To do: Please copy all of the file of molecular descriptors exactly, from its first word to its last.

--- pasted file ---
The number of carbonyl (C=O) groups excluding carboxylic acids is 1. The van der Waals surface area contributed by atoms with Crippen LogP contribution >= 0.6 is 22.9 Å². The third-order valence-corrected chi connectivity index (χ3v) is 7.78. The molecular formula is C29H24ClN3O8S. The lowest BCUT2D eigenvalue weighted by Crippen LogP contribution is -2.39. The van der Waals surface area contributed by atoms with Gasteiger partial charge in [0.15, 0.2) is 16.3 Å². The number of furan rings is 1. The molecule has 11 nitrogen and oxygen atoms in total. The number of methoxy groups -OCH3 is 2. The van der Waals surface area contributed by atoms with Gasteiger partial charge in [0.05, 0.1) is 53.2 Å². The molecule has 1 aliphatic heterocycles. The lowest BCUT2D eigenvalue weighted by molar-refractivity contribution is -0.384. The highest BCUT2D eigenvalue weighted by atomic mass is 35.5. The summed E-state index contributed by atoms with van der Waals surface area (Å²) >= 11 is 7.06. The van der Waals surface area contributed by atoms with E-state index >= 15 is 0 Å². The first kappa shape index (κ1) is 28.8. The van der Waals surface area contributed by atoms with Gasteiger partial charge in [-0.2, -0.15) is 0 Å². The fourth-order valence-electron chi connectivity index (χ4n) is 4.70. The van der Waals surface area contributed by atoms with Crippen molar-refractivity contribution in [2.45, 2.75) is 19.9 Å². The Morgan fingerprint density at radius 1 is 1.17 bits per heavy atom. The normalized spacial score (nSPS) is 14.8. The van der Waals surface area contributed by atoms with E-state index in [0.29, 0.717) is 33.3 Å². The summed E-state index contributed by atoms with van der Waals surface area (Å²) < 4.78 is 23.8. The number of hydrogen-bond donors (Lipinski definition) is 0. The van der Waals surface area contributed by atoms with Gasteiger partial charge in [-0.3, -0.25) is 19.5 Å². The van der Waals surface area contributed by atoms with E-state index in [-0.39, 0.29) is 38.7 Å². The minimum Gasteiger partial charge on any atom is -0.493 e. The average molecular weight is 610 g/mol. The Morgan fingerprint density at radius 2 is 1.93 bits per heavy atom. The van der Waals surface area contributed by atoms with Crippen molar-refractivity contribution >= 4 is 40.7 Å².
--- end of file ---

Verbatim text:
The number of carbonyl (C=O) groups excluding carboxylic acids is 1. The van der Waals surface area contributed by atoms with Crippen LogP contribution >= 0.6 is 22.9 Å². The third-order valence-corrected chi connectivity index (χ3v) is 7.78. The molecular formula is C29H24ClN3O8S. The lowest BCUT2D eigenvalue weighted by Crippen LogP contribution is -2.39. The van der Waals surface area contributed by atoms with Gasteiger partial charge in [0.15, 0.2) is 16.3 Å². The number of furan rings is 1. The molecule has 11 nitrogen and oxygen atoms in total. The number of methoxy groups -OCH3 is 2. The van der Waals surface area contributed by atoms with Gasteiger partial charge in [0.05, 0.1) is 53.2 Å². The molecule has 1 aliphatic heterocycles. The lowest BCUT2D eigenvalue weighted by molar-refractivity contribution is -0.384. The highest BCUT2D eigenvalue weighted by atomic mass is 35.5. The summed E-state index contributed by atoms with van der Waals surface area (Å²) >= 11 is 7.06. The van der Waals surface area contributed by atoms with E-state index >= 15 is 0 Å². The first kappa shape index (κ1) is 28.8. The van der Waals surface area contributed by atoms with Gasteiger partial charge in [-0.2, -0.15) is 0 Å². The fourth-order valence-electron chi connectivity index (χ4n) is 4.70. The van der Waals surface area contributed by atoms with Crippen molar-refractivity contribution in [2.45, 2.75) is 19.9 Å². The Morgan fingerprint density at radius 1 is 1.17 bits per heavy atom. The normalized spacial score (nSPS) is 14.8. The van der Waals surface area contributed by atoms with E-state index in [0.29, 0.717) is 33.3 Å². The summed E-state index contributed by atoms with van der Waals surface area (Å²) < 4.78 is 23.8. The number of hydrogen-bond donors (Lipinski definition) is 0. The van der Waals surface area contributed by atoms with Gasteiger partial charge in [-0.3, -0.25) is 19.5 Å². The van der Waals surface area contributed by atoms with E-state index in [-0.39, 0.29) is 38.7 Å². The minimum Gasteiger partial charge on any atom is -0.493 e. The average molecular weight is 610 g/mol. The Morgan fingerprint density at radius 2 is 1.93 bits per heavy atom. The van der Waals surface area contributed by atoms with Crippen molar-refractivity contribution >= 4 is 40.7 Å².